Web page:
It lists anything that I have installed using apt and ignores anything that was installed by the system, such as dependencies.

Now with that set up I can begin installing apps. The first I install some necessary utilities: htop, curl, openssh-server, vim, tmux, and git. These are the bare minimum I need to get up and running. Technically I don’t absolutely need openssh-server on my laptop, but I like to be able to log into it using ssh from my desktop when I am at home.

sudo apt install curl
sudo apt install openssh-server
sudo apt install vim
sudo apt install tmux
sudo apt install git
sudo apt install htop

With the basics out of the way, I am going to install a few more utilities that are helpful but not necessary to begin work.

First is uptimed. Uptimed is a daemon that runs and keeps a history of uptimes. Not a big deal for a laptop, but I like having the history so I can evaluate stability and when I get changes that force a reboot.

sudo apt install uptimed

Since I do a lot of writing and I mostly do that in Markdown, it is nice to have a way to simply convert it to other formats such as html and pdf. For this I use pandoc.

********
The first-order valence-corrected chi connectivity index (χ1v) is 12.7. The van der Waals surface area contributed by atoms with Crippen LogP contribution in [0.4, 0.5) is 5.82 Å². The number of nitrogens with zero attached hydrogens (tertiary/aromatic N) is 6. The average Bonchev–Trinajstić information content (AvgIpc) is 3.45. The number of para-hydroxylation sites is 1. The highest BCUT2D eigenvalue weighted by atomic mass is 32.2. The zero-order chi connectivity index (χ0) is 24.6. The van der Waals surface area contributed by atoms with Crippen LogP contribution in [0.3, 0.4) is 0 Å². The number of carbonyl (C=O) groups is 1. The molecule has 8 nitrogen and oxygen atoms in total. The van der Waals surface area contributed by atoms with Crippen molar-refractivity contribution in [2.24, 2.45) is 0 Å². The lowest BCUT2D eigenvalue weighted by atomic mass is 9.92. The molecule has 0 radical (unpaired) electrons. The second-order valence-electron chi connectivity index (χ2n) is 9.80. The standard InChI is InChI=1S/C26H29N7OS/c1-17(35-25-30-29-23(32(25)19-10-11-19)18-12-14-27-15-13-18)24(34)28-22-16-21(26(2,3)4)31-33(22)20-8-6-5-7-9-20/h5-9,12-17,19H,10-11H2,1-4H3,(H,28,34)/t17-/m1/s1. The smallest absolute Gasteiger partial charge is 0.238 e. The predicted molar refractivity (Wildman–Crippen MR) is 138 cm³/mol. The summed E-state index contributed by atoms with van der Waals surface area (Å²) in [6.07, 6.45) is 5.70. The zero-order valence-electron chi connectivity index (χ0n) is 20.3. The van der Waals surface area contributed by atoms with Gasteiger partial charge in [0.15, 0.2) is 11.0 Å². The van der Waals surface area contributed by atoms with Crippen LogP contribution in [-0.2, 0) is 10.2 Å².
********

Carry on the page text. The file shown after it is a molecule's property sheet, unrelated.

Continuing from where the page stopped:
sudo apt install pandoc

It is good to have some tools to manipulate images and videos so ffmpeg and imagemagick are installed next.

sudo apt install ffmpeg
sudo apt install imagemagick

I use LXD a great deal to build system containers, again to keep my main OS clean when testing software and services, and it is recommend to use ZFS to create storage pools for it. Ubuntu 20.10 minimal does not include the ZFS utilities to create ZFS pools so that gets added next.

sudo apt install zfsutils-linux

Finally, and this one is a recent addition, I no longer use Dropbox to syncronize files between machines. I could always use rsync, but I am lazy and using a simple GUI interface in this case to handle everything is just easier so I now use Syncthing. I hadn’t used it before because the documentation made it sound more time consuming to setup than it really is. I set up three machines running Syncthing in less than 15 minutes.